Les Yeux de Mona by Thomas Schlesser

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This incredibly buzzy debut is something like if an acclaimed art historian had written All the Light We Cannot See. Given that it’s written by a scholar and is in some ways an art history book disguised as a novel, it could easily feel didactic. But instead it feels passionate and engaging and really captures the freshness and wonder of understanding art, the world, growing up, through the eyes of a child. The story of a little girl losing her eyesight and her grandfather who cares for her, this book explores how art can help us interpret the world around it. Mona comes to understand not only the power of creativity but also how her own personal losses and small tragedies intersect with the arc of history.

This is divided into three broad sections: the Louvre, the Musée d’Orsay, and the Centre Pompidou. For anyone who has spent time in Paris museums, it’s also charming and evocative and a form of armchair traveling. The stories Mona’s grandfather tells about the artworks they see are vivid and informative, a mix of biography and interpretation. When he tells Mona in front of a Goya still life depicting dead hunks of meat that Goya shows us there are monsters hidden everywhere, that evil essentially can be banal, Mona grasps it immediately because the meat looks monstrous. It’s full of eyes, she says, and hides her own eyes. The painting is looking back at her. At the Musée d’Orsay, a curator joins their conversation and tells Mona that Monet painted the flowers in his garden in Giverny while he was in the process of steadily losing his sight.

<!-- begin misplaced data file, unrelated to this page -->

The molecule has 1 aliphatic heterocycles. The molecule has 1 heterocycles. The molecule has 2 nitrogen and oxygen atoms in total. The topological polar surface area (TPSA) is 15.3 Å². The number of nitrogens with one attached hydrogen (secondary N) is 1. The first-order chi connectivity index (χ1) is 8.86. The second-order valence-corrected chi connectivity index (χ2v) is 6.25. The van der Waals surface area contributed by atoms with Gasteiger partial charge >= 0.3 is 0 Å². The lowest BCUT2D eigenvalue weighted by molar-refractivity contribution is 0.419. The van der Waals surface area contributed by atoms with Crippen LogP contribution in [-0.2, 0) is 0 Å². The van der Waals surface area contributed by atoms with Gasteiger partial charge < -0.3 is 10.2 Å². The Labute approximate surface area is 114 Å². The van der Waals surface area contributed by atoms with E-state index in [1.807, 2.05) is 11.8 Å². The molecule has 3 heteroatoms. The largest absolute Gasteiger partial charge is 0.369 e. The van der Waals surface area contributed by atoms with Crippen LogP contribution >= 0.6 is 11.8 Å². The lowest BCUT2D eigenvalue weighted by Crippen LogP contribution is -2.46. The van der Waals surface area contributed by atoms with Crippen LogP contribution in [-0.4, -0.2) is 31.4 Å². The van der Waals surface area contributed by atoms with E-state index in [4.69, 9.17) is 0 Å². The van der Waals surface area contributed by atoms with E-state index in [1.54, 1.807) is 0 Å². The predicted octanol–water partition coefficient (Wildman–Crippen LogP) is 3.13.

Meanwhile, doctors can’t figure out what’s wrong with Mona, who is mourning her dead grandmother and her increasingly absent father. The world feels overwhelming to her. When she visits a hypnotherapist, he points out that time is relative, that at eleven, your first memories can feel like a lifetime away. And in a way this is the point of the book. It’s a coming of age story about growing into yourself and processing the traumas of childhood. Art is also a medium to self-knowledge for Mona.

Les Yeux de Mona by Thomas Schlesser

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Miriam Gordis is a bookseller and English language buyer at Albertine. She previously worked in book publishing, most recently as a literary scout. She has served as a reader for the Whiting Award for Nonfiction and the New York Public Library Young Lions Fiction Award. Originally from California, she has worked as a legal translator in Paris and as a copyeditor in Moscow. She is a lover of non-fiction, visual art, pilates, and sunshine.
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